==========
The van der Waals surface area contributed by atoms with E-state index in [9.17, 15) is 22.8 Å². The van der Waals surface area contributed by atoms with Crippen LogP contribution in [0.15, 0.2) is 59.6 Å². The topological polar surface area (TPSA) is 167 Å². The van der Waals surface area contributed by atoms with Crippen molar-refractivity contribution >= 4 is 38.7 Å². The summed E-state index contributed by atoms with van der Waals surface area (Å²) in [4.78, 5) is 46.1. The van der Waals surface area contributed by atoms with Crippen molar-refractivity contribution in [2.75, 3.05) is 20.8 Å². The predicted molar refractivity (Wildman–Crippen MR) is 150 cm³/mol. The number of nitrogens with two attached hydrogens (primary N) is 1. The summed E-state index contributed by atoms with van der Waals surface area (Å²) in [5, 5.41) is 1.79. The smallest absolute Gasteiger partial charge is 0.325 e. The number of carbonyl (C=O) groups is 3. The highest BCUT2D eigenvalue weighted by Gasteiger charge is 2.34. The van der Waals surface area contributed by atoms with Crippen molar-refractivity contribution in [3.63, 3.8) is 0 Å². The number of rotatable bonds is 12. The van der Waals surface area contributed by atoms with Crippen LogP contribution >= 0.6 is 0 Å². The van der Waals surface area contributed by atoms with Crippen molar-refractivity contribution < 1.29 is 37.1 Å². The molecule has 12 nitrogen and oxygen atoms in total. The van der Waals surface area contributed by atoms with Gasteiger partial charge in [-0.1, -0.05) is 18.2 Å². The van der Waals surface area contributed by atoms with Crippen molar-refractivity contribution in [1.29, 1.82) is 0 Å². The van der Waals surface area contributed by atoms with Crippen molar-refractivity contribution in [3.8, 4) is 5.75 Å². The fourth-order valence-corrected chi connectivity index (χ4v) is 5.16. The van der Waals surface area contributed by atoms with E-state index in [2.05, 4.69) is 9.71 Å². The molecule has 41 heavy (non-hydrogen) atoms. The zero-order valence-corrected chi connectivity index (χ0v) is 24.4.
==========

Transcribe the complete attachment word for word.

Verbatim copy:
The van der Waals surface area contributed by atoms with E-state index in [9.17, 15) is 22.8 Å². The van der Waals surface area contributed by atoms with Crippen LogP contribution in [0.15, 0.2) is 59.6 Å². The topological polar surface area (TPSA) is 167 Å². The van der Waals surface area contributed by atoms with Crippen molar-refractivity contribution >= 4 is 38.7 Å². The summed E-state index contributed by atoms with van der Waals surface area (Å²) in [4.78, 5) is 46.1. The van der Waals surface area contributed by atoms with Crippen molar-refractivity contribution in [2.75, 3.05) is 20.8 Å². The predicted molar refractivity (Wildman–Crippen MR) is 150 cm³/mol. The number of nitrogens with two attached hydrogens (primary N) is 1. The summed E-state index contributed by atoms with van der Waals surface area (Å²) in [5, 5.41) is 1.79. The smallest absolute Gasteiger partial charge is 0.325 e. The number of carbonyl (C=O) groups is 3. The highest BCUT2D eigenvalue weighted by Gasteiger charge is 2.34. The van der Waals surface area contributed by atoms with Crippen molar-refractivity contribution in [3.63, 3.8) is 0 Å². The number of rotatable bonds is 12. The van der Waals surface area contributed by atoms with Crippen LogP contribution >= 0.6 is 0 Å². The van der Waals surface area contributed by atoms with Crippen molar-refractivity contribution < 1.29 is 37.1 Å². The molecule has 12 nitrogen and oxygen atoms in total. The van der Waals surface area contributed by atoms with Gasteiger partial charge in [-0.1, -0.05) is 18.2 Å². The van der Waals surface area contributed by atoms with Crippen molar-refractivity contribution in [1.29, 1.82) is 0 Å². The van der Waals surface area contributed by atoms with Crippen molar-refractivity contribution in [3.8, 4) is 5.75 Å². The fourth-order valence-corrected chi connectivity index (χ4v) is 5.16. The van der Waals surface area contributed by atoms with E-state index in [2.05, 4.69) is 9.71 Å². The molecule has 41 heavy (non-hydrogen) atoms. The zero-order valence-corrected chi connectivity index (χ0v) is 24.4.